KETTERING, Ohio – Being part of a team, and together doing a little bit more to help others emerged as the unofficial theme of the Community Blood Center (CBC) blood drive at Fairmont High School Monday, April 1. It was the perfect spirit for this Easter Monday, considering that the Firebirds were holding their campus drive during a slow week for high schools, since many are enjoying the first day of spring break.
Fairmont’s spring break was two weeks ago, so the timing was good for the spring blood drive, the second of the school year for FHS and one of the largest on CBC’s high school calendar. As usual, juniors and seniors from Diane Patterson’s Allied Health class were staffing the Donor Café, and coordinator Roger Bauser was busy with his team of volunteers checking in students.
Support for the drive was terrific with 218 registrations, including 72 first-time donors, and 190 units donated for 109 percent of the day’s collection goal.
The lobby of Trent Arena is a bright and spacious place for a blood drive, and the space was needed. There were no empty seats in the waiting area, no empty screening booths, no empty donor beds – and no empty cookie platters in the Donor Café. The students shared a goal of making difference by giving blood to someone in need.
Junior Meghan Gibson made her third lifetime donation, securing her CBC Red Cord honor for graduation. But it was her first ever automated donation of double red blood cells. “I was reading this paper we had about it,” she said. “You can save more lives because you can donate more.”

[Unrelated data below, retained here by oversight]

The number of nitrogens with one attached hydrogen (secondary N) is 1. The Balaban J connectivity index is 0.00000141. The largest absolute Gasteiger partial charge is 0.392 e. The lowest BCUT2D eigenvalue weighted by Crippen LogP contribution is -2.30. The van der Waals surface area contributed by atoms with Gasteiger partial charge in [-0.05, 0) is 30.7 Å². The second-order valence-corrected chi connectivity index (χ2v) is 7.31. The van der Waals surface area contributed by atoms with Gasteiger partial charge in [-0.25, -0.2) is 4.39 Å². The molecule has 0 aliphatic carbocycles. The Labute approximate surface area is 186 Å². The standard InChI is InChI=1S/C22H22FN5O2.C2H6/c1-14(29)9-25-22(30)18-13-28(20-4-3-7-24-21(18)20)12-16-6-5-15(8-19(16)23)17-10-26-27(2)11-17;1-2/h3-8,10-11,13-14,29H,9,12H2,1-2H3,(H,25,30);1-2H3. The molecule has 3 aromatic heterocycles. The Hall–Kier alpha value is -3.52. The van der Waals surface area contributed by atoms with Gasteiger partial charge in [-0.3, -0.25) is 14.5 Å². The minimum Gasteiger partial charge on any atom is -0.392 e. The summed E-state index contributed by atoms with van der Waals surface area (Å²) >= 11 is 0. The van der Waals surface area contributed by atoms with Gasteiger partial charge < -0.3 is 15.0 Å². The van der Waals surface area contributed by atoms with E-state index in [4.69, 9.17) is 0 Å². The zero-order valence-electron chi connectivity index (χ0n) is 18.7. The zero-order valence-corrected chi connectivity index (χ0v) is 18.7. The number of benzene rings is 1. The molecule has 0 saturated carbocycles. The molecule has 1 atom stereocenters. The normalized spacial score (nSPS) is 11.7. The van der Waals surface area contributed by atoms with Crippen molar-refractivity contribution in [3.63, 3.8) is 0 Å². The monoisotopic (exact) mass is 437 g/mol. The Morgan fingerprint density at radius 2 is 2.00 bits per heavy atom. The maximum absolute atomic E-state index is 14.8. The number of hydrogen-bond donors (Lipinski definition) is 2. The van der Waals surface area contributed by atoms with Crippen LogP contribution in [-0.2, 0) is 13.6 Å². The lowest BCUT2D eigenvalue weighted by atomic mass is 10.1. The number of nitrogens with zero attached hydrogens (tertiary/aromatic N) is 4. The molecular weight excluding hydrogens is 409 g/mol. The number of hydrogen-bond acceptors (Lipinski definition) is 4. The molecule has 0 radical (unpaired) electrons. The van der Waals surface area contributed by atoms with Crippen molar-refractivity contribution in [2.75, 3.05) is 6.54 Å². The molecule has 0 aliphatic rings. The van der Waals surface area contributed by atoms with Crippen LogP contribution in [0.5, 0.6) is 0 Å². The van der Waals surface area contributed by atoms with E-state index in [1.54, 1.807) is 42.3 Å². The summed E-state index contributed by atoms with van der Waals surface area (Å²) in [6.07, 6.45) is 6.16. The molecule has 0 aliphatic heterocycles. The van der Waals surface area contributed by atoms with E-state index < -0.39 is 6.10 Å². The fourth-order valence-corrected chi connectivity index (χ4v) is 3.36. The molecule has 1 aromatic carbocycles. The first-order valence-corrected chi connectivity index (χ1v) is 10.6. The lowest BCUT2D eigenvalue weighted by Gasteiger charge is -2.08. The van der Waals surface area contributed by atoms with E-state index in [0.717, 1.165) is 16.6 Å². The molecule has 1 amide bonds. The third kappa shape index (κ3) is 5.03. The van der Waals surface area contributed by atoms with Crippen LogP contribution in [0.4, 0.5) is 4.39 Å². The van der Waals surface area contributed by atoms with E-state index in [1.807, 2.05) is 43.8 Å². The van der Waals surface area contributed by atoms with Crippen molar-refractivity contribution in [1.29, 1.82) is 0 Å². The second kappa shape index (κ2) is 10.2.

Qualifying for a Red Cord with his 3rd lifetime donation was also the goal of senior Michael Robison. “Definitely!” he said as he passed the time listening to music on his Galaxy smartphone. He first donated as a freshman at Fairmont, next year he hopes to be enrolled in culinary school.
Next to Michael in the donor area, senior Nicole Cunningham made her 6th lifetime donation (she donates both at school and during the summer during CBC Kings Island days). Next fall Nicole will be playing on the tennis team and studying visual arts and graphic design at Kent State University. A good example of her talent is the stylized bicycle tattoo on her forearm that she designed.
“I designed it for my Dad and me,” she said. They’re both blood donors, and they both ride bikes. “We call ourselves ‘Team Cunningham.’ He has the same tattoo. He’s kind of worried that we won’t be able to ride again when I go off to school… but it’s not that far.”
Later Nicole joined fellow senior athlete Chelsea Welch for cookies in the café. Chelsea was the starting point guard on the Fairmont Lady Firebirds state champion women’s basketball team and she has earned a full scholarship to play basketball next year at Duquesne University in Pittsburgh.
“This may sound cheesy,” Chelsea says about her motivation to donate, “but on my basketball team we wear a wrist band that says, ‘Give Back.’ It’s about teamwork and about helping the community. This is a good opportunity for me to do something to help other people. We give to each other. That’s how we won the state.”
Lauren Rose is another senior who has already made six lifetime donations. She spent the morning volunteering with her Allied Health classmates before donating. She volunteers with the fire department and has gone along on first-responder calls. She’ll be a pre-med student at University of Cumberland, KY next fall and hopes to become an emergency room physician. “I’m not afraid of blood,” she says. “I’m used to it.”
Giving blood was new experience Monday for sophomore Tiffany Urmey. “I was a little nervous at first,” she said about her first lifetime donation, “but I got over it!” Congratulations to Fairmont High school for going the extra distance, and helping CBC get through the challenging week of spring break!